The Southwestern Historical Quarterly, Volume 27, July 1923 - April, 1924 Page: 30
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Southwestern Historical Quarterly
The settlement of the county was retarded so that in the fall
of 1839 only about twenty-five families, in four settlements, in-
cluding the town of Nashville, remained in the southeast corner
of the county. Counting a number of young men, there were
only fifty voters at the fall election in the whole county.
No one would hire to go surveying. The persons who accom-
panied me were generally young men with lands to locate either
for themselves or for others on shares or on extra pay. The
holders of the land certificates very often lived a long way off
and were not disposed to venture into danger. I did not locate
for others, and only received the surveying fees, at three dollars
per mile in Texas money, then depreciated to three for one. It
had now become a practice all over the frontier region not to
run clear around the surveys, but to make two or three corners,
as most convenient, and give the distance to the watercourses.
Every man having lands to locate was glad to get even that much
done to have his claims located. Locaters out in the woods were
most anxious, not from a disposition against too much work, but
from the danger encountered while at it.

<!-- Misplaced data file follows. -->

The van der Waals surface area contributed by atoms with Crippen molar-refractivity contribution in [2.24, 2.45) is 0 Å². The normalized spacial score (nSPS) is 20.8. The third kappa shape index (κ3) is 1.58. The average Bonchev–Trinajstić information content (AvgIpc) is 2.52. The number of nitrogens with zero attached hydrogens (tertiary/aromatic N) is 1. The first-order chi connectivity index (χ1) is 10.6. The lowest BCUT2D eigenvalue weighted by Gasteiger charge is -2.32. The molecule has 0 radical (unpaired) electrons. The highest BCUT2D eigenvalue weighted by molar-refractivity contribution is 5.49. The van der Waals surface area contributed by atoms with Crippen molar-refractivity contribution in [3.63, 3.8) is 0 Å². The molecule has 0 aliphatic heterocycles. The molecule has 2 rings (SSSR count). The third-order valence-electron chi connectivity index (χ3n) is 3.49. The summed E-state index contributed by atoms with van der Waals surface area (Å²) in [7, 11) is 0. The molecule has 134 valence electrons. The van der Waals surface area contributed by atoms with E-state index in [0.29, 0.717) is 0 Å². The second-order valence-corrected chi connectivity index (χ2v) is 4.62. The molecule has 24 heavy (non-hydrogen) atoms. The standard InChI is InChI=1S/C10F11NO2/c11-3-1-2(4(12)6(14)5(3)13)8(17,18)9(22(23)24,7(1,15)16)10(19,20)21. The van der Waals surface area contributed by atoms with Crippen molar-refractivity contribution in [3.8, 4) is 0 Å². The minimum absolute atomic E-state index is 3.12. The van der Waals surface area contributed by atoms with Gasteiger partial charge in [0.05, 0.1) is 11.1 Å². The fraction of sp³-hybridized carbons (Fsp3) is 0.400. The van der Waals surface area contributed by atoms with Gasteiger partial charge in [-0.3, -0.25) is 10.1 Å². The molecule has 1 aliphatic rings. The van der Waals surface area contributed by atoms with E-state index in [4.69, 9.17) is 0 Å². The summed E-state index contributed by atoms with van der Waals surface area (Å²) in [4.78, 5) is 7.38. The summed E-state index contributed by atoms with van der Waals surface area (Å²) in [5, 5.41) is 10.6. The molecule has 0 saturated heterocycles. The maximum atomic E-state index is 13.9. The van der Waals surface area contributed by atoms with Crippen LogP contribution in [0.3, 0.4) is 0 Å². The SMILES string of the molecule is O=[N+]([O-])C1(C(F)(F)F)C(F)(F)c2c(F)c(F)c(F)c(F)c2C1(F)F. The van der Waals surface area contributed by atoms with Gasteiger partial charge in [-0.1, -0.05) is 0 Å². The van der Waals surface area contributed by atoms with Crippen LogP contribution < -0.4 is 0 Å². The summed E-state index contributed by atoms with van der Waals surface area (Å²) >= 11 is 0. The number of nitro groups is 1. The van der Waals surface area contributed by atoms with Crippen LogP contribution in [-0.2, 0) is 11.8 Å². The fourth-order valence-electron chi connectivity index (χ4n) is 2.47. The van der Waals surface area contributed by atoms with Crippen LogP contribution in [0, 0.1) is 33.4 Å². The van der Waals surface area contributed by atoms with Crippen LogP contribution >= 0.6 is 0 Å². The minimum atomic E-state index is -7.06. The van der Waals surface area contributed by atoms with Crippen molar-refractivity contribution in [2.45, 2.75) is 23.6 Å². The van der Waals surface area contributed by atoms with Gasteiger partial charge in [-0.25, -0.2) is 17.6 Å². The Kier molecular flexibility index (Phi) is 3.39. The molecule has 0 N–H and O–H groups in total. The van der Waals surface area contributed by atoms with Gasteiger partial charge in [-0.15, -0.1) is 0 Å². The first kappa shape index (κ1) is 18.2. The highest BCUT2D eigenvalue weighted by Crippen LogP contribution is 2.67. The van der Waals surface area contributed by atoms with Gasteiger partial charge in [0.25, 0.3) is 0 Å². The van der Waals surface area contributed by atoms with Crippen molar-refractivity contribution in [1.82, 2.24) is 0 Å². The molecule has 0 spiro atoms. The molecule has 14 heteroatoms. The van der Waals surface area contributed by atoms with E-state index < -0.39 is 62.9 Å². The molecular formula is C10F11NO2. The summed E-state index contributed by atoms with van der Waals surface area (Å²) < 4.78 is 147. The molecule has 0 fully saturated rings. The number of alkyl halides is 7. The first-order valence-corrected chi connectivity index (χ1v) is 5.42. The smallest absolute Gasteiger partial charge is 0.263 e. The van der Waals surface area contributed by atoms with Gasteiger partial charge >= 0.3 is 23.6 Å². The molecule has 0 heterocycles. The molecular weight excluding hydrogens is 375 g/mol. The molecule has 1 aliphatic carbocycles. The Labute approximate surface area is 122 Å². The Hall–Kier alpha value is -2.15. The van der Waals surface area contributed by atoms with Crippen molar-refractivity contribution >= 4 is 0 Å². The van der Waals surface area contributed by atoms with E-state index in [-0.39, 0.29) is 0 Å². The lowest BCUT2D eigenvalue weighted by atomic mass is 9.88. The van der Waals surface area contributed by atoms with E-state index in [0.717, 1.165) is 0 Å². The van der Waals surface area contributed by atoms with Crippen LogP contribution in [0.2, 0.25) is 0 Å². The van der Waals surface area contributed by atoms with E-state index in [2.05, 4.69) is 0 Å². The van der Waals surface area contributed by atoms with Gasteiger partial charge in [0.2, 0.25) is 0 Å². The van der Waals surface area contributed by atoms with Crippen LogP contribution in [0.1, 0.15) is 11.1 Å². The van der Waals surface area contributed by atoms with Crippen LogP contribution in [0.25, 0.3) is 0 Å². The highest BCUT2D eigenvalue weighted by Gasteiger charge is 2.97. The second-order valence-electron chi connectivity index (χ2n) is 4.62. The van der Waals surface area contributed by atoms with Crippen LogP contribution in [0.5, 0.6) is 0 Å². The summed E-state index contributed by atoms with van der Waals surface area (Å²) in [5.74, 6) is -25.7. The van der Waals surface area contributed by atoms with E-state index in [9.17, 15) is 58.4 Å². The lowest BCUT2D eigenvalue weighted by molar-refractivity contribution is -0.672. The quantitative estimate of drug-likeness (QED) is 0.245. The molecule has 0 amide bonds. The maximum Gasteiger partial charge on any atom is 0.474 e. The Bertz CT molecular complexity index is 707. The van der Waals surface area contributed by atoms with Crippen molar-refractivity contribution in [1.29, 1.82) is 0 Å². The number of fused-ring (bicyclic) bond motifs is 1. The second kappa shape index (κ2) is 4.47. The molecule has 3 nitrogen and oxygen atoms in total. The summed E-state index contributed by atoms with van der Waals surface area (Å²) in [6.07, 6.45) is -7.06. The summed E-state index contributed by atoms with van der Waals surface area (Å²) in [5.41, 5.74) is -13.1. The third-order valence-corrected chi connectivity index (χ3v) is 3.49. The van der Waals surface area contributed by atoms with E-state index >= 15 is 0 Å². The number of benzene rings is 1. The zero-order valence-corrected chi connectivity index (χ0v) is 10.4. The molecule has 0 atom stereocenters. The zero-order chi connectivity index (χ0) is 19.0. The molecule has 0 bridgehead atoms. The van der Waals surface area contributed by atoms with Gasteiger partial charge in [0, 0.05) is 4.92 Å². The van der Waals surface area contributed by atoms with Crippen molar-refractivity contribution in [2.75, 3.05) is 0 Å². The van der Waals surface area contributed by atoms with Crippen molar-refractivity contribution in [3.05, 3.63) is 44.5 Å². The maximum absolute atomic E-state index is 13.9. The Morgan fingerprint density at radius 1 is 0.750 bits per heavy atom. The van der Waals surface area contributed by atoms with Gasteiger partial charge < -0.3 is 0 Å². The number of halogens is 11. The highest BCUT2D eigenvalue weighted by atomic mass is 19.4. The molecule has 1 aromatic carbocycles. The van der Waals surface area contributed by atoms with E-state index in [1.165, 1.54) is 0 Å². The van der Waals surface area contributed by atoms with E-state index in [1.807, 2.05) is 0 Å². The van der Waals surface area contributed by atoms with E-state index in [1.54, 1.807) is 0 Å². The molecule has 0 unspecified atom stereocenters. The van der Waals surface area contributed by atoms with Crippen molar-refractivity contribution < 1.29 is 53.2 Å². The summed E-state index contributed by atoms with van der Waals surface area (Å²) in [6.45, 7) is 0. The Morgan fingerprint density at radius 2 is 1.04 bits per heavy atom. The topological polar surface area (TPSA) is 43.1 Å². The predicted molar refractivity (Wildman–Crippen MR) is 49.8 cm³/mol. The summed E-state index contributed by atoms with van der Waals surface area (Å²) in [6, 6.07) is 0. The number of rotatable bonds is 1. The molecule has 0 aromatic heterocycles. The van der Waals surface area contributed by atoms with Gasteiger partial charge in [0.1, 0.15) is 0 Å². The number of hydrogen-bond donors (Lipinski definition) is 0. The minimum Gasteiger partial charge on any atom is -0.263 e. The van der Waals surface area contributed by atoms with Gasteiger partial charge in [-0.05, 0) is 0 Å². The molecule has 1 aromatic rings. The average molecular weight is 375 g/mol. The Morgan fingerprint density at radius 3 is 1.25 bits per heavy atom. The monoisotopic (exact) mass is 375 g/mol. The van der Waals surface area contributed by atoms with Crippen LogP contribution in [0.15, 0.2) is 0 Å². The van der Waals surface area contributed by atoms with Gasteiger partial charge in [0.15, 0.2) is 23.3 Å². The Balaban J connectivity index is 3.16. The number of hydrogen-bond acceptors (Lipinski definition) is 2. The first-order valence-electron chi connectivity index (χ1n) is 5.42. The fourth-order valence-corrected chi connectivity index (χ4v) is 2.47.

In 1840 some changes in this respect took place. Some of
those who had been with me were weary of the business, although
the Indians for a time gave less trouble-almost none the first
live months of the year. The two expeditions I made up to the
-first of May were more profitable than any before, notwithstand-
ing I had employed for extra guard about double the hands
needed. The contracts I had made were with New Orleans land-
owners, who were willing to pay good money for surveying.
Texas money was taken at its value in New Orleans, where all
goods imported to Texas were bought. I saw nothing of Indians
during these two expeditions, although a hundred miles out from
the settlements. But in June, with only ten men, I found myself
forced to return on account of Indians. Hostilities again be-
came general and I rejoined the service.
In January and February, 1841, I was with the Morehouse
expedition which went up the Brazos above Comanche Peak,
from there to the Trinity, and then back to the Brazos. There
were about one hundred and twenty-five whites in the party, a
hundred Tonks and fifteen Lipans. I had charge of the Indians
and about twenty white men for spies. During the expedition
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Texas State Historical Association. The Southwestern Historical Quarterly, Volume 27, July 1923 - April, 1924, periodical, 1924; Austin, Texas. (texashistory.unt.edu/ark:/67531/metapth101086/m1/36/: accessed April 23, 2017), University of North Texas Libraries, The Portal to Texas History, texashistory.unt.edu; crediting Texas State Historical Association.